If they fail to make the jump, many of the migrants try the next year again and often re-enroll in U.S. colleges to get a second or third CPT work permit. This process keeps many OPT migrants stuck in a second masters’ degree class as they try to get into the H-1B program.

In 2017, for example, 3,655 foreign graduates got jobs at Amazon via the OPT program. In 2018, Amazon nominated just roughly 25 OPT workers for green cards — but also asked for 1,091 H-1Bs visas, likey including some prior OPT hires.

Life is tough for many of these white-collar migrants.

Some OPTs are directly recruited for high paying jobs by elite U.S. firms, such as Microsoft, Qualcomm, and Google. Many of these good jobs are offered by the huge number of Indian managers who have filled out the middle-ranks of many U.S.-run companies that were once fully staffed by now-discarded American engineers and software experts. These favored OPTs can expert an easy promotion into the H-1B program and eventual citizenship.

But many other OPT and CPT migrants are hired by little-known companies and work long hours for sweatshop wages in Silicon Valley, in New Jersey, Texas, and other locations.

They live in dorms or cramped apartments, have little money for tuition, and little time for study, and they are under great pressure to disregard the official pretense that their OPT work-permit is merely an extension of their study in the United States.

Moreover, the Indians come from a culture where Hindu caste discriminationcheating, fakery, and lying are routine, and where office favoritism is routine. They also see that their pre-modern culture is being replicated in workplaces across the United States as a growing number of Indian managers and Indian-owned firms take advantage of naive American professionals, short-staffed enforcement agencies, and cost-cutting executives.

But many Indian migrants — especially those who won green cards and citizenship — also oppose Indian workplace culture, partly because it threatens American-style professionalism. But few speak out because they do not want to be blackballed by U.S. and Indian recruiters.

The sweatshop Indians are also under constant stress because they are very vulnerable to Indian managers who can fire them at will — and who often have the power to get them kicked out of the United States by withdrawing their H-1B visas.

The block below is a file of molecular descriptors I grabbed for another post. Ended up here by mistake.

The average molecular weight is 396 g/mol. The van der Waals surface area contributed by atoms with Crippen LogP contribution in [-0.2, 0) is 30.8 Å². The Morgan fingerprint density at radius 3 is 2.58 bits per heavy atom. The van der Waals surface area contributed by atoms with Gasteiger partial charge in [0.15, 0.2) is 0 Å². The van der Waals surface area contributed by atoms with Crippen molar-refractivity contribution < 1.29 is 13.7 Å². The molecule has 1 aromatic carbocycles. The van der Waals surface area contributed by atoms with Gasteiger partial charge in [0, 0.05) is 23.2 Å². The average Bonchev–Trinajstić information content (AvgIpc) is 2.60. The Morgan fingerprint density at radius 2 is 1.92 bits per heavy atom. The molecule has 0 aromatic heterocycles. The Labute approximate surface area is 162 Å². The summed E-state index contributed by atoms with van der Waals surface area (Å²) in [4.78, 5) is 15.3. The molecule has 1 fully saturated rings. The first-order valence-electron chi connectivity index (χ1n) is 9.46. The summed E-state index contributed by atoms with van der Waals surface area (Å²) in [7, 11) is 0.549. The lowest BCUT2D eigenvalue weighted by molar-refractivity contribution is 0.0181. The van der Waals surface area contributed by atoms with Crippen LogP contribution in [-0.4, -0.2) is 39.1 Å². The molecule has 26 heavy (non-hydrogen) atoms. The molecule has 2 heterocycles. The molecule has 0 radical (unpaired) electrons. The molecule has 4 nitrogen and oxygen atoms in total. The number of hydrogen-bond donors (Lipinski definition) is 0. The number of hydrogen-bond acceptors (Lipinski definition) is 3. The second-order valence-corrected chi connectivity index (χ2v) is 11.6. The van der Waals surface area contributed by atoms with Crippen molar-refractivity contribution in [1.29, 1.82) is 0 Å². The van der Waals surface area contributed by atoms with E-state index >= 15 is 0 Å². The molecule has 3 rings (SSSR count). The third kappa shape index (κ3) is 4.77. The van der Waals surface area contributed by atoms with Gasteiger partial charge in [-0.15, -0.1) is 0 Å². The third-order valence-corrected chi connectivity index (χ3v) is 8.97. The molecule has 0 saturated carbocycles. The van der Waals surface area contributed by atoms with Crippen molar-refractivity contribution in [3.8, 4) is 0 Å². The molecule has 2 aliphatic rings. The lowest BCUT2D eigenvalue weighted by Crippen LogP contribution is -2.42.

In short, many Indian migrants are stuck in workplaces which lack all the post-1945 workplace practices that were made possible by low migration and which are taken for granted by older white-collar Americans: Decent pay, less-than-50 hour weeks, weekends, vacations, professional status, minimal nepotism, and no discrimination.

Their brutal stoop labor environment helps to explain why the Farmington Indians were trying to get I-20 documents at a university that promised minimal impact on their jobs.

United States Attorney Matthew Schneider explained the Indians’ knowing participation in the Farmington work-permit fraud:

This case involved an illegal practice known as ‘pay to stay’ because foreign nationals paid cash for the sole purpose of obtaining immigration status as a student — but with no intention of or interest in going to any class or making any progress toward an academic degree.  If the “students” truly wanted to obtain an education, they would have attended legitimate graduate programs at other universities. This is because the University of Farmington had no teachers, classes, or educational services – and this was no secret. Instead, the foreign nationals, who were all living and working throughout the United States, were scam artists who committed a fraud upon the United States. At the outset, they were told there would be no classes and no education. Month after month the “students” willingly paid the “University” so that they could fraudulently maintain their status (as a full-time student engaged in educational activities), and falsely obtain documents (Form I-20’s) that would allow them to illegally remain, re-enter, and work in the United States.

… as this and other cases show, the well-intended international student program can be exploited and abused.

In regards to the Karnati case, on September 26, 2019, criminal defendant Phanideep Karnati pleaded guilty to knowingly and intentionally conspiring with others, including his recruited “students,” to commit visa fraud upon the United States and to harbor aliens for profit.  While we are not permitted to discuss ongoing litigation, the United States will discuss the full scope of Mr. Karnati’s criminal conduct in a sentencing memorandum and at his sentencing hearing on January 7, 2020.